The Devil and Miss Jones

From Wikipedia, the free encyclopedia
Jump to: navigation, search
The Devil and Miss Jones
Theatrical release poster
Directed by Sam Wood
Produced by Frank Ross
Written by Norman Krasna
Starring Jean Arthur
Robert Cummings
Charles Coburn
Cinematography Harry Stradling, Sr.
Editing by Sherman Todd
Distributed by RKO Radio Pictures
Release dates
  • April 11, 1941 (1941-04-11)
  • April 4, 1941 (1941-04-04) (Premiere-Miami)
Running time 92 minutes
Country United States
Language English
Budget $664,000[2]
Box office $1,421,000[2]

The Devil and Miss Jones is a 1941 comedy film starring Jean Arthur and Charles Coburn. Directed by Sam Wood and scripted by Norman Krasna, the film was the product of an independent collaboration between Krasna and producer Frank Ross (Jean Arthur's husband). Their short-lived production company released two films through RKO Radio Pictures (Miss Jones and 1943's A Lady Takes a Chance). The film was well received by critics upon its release and garnered Academy Award nominations for Coburn and Krasna.


Cantankerous tycoon John P. Merrick (Charles Coburn) goes undercover as a shoe clerk at his own New York department store to identify agitators trying to form a union, after seeing a newspaper picture of his employees hanging him in effigy. He befriends fellow clerk Mary Jones (Jean Arthur) and her recently fired boyfriend Joe O'Brien (Robert Cummings), a labor union organizer. Through his firsthand experiences, he grows more sympathetic to the needs of his workers, while finding unexpected love with sweet-natured clerk Elizabeth Ellis (Spring Byington).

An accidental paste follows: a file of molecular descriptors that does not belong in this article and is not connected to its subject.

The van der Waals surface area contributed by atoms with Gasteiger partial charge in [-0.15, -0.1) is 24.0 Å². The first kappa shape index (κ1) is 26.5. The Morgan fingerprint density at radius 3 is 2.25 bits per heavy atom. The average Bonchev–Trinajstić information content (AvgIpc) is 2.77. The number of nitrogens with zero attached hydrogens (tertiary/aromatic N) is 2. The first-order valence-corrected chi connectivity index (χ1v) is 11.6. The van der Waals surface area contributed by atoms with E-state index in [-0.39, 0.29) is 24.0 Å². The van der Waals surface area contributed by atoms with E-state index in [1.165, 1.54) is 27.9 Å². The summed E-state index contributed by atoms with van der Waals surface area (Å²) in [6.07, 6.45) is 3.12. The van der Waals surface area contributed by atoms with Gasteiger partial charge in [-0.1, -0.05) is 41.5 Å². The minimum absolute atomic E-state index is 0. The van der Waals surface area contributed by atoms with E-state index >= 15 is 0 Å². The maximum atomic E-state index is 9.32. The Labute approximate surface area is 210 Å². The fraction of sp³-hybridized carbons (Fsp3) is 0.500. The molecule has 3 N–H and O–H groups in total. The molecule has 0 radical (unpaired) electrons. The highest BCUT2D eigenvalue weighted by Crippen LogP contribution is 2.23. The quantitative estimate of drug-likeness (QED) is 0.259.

Frank Ross and Norman Krasna decided to produce a movie together starring Jean Arthur for $600,000 borrowed from the bank. The script was written in ten weeks and then Sam Wood came on board as director. Krasna described the experience of making the film as one of the best in his career.[3]


The film made a profit of $117,000.[2]

Academy Award nominations[edit]

Adaptations to other media[edit]

The Devil and Miss Jones was adapted as a radio play on two broadcasts of Lux Radio Theater, first on January 19, 1942 with Lana Turner and Lionel Barrymore, then on March 12, 1945 with Linda Darnell and Frank Morgan. It was also adapted twice on The Screen Guild Theater, first on June 7, 1943 with Laraine Day, Charles Coburn and George Murphy, again on August 12, 1946 with Van Johnson and Donna Reed. It was also adapted on the October 23, 1946 broadcast of Academy Award Theater starring Charles Coburn and Virginia Mayo.

Jean Arthur and Charles Coburn films[edit]

This was the first of three films where Jean Arthur and Charles Coburn were teamed together. They also starred in the 1943 comedy film The More the Merrier and the 1944 romance The Impatient Years.


  1. ^ "The Devil and Miss Jones: Detail View". American Film Institute. Retrieved April 13, 2014. 
  2. ^ a b c Richard Jewel, 'RKO Film Grosses: 1931-1951', Historical Journal of Film Radio and Television, Vol 14 No 1, 1994 p56
  3. ^ SOME AUTHORS DIE HAPPY By NORMAN KRASNA. New York Times (1923-Current file) [New York, N.Y] 18 May 1941: X4.

External links[edit]

Streaming audio